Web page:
Updated: Jan 27
When going through a divorce, child custody is usually one of the bigger concerns when a divorce involves children. Child Custody is more complex than most initially believe and can get messier as the divorce goes on. This is an overall term encompassing how time can be split between the parents as well as how the wellbeing of the children will be decided.
There are two specific types of child custody. There is Legal Custody and there is Physical custody. In recent times, Courts lean towards join custody. This is especially prevalent in Idaho.
Legal Custody: This when parents are specifically given the power to make decisions for the child. This includes decisions regarding their education, medical care and religion. This designation is when one parent is the decision maker for the child or children. If the courts find that both parents should equal say in these matters; joint custody is awarded. This is awarded when there is a good working relationship between parents. If it comes to a point where sharing custody interferes in decision making, this custody can be awarded to one sole parent.
This is the right that a parent has to have a minor live with him or her. In Idaho specifically, Joint Custody is usually awarded; which is granting custody to both adults.
When the minor lives mainly with one parent/guardian and their address is the primary address of the minor then the parent/guardian will have primary physical custody. This is also called custodial parent/guardian. The noncustodial parent will have visitation rights with the minor.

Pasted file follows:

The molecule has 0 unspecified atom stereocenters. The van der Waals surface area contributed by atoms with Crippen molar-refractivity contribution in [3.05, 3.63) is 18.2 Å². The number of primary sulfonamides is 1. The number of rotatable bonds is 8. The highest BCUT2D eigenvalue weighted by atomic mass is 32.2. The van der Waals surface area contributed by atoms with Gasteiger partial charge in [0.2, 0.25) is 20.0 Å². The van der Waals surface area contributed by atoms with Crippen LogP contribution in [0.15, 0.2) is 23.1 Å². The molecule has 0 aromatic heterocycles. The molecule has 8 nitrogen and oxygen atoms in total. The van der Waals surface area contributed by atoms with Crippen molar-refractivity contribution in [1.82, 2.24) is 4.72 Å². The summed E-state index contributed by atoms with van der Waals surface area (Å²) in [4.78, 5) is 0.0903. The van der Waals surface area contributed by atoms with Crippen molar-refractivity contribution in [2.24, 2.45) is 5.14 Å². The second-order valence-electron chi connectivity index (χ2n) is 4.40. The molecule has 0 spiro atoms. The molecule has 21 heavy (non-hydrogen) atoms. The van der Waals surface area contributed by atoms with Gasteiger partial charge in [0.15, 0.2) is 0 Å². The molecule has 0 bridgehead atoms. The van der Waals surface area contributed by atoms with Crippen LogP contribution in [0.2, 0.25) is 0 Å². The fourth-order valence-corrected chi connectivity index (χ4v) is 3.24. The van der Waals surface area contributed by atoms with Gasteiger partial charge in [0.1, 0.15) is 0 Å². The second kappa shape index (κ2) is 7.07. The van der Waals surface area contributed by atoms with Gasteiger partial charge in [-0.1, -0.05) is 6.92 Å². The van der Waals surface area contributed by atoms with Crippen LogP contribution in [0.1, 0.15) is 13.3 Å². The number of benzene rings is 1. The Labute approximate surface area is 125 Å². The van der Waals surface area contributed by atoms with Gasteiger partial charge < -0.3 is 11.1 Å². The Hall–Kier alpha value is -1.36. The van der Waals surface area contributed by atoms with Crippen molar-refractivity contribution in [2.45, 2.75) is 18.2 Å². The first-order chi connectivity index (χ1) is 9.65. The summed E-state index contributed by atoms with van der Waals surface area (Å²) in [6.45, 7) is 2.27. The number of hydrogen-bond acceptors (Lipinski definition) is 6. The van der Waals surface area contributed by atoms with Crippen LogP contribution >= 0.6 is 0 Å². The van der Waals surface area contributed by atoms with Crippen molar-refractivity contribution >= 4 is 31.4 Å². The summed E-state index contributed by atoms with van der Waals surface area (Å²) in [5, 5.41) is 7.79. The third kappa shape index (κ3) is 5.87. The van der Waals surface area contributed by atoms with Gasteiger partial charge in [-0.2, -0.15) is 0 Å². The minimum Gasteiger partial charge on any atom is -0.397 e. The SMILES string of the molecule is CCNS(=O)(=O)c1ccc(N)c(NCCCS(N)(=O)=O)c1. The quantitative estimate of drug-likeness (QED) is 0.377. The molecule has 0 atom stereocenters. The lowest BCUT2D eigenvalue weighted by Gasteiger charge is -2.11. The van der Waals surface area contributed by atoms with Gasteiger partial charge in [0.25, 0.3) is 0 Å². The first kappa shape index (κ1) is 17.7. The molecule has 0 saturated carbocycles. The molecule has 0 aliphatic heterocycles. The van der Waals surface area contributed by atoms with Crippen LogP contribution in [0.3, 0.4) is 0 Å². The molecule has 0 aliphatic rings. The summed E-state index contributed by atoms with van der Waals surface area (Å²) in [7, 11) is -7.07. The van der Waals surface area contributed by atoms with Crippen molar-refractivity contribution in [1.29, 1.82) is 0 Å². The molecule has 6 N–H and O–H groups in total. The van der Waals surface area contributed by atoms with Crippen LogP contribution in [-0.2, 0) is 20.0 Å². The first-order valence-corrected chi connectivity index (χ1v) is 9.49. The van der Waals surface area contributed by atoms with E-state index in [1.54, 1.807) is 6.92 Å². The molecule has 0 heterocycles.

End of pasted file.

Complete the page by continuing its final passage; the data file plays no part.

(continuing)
This is the right which is awarded to one specific parent/guardian to make the choices regarding the minor's upbringing. This custody becomes the right and obligation for who it is granted. These choices made for the minor include religion, education and medical care. Many states can award Joint Legal Custody, which grants legal custody to both parents/guardian.
If Joint Legal Custody seem to be impossible for you and your partner then you can go to court and request Sole Custody.
If one parent/guardian is deemed unfit then the courts will award Sole Custody to the other parent/guardian. An individual can be considered unfit because of alcohol or drug dependency. Child abuse or neglect charges are also reasons to be considered unfit.
If a parent/guardian is awarded sole custody, there is usually still joint legal custody. Most states are leaning away from awarding Sole Custody because there is a push to have both parents/guardian involved in a child's life. Even with Sole Custody, courts may award a visitation schedule to the other party.
This is a right given to parents/guardians to share the same responsibilities for the decisions for the minor. This includes working out a schedule which splits time between the parents. The time split between the parents is on some alternating pattern which is not too disruptive to the minors' life. This usually involves holidays, weekends and monthly visits or even summer breaks. Joint Custody can be Joint Legal Custody, Joint Physical Custody or both.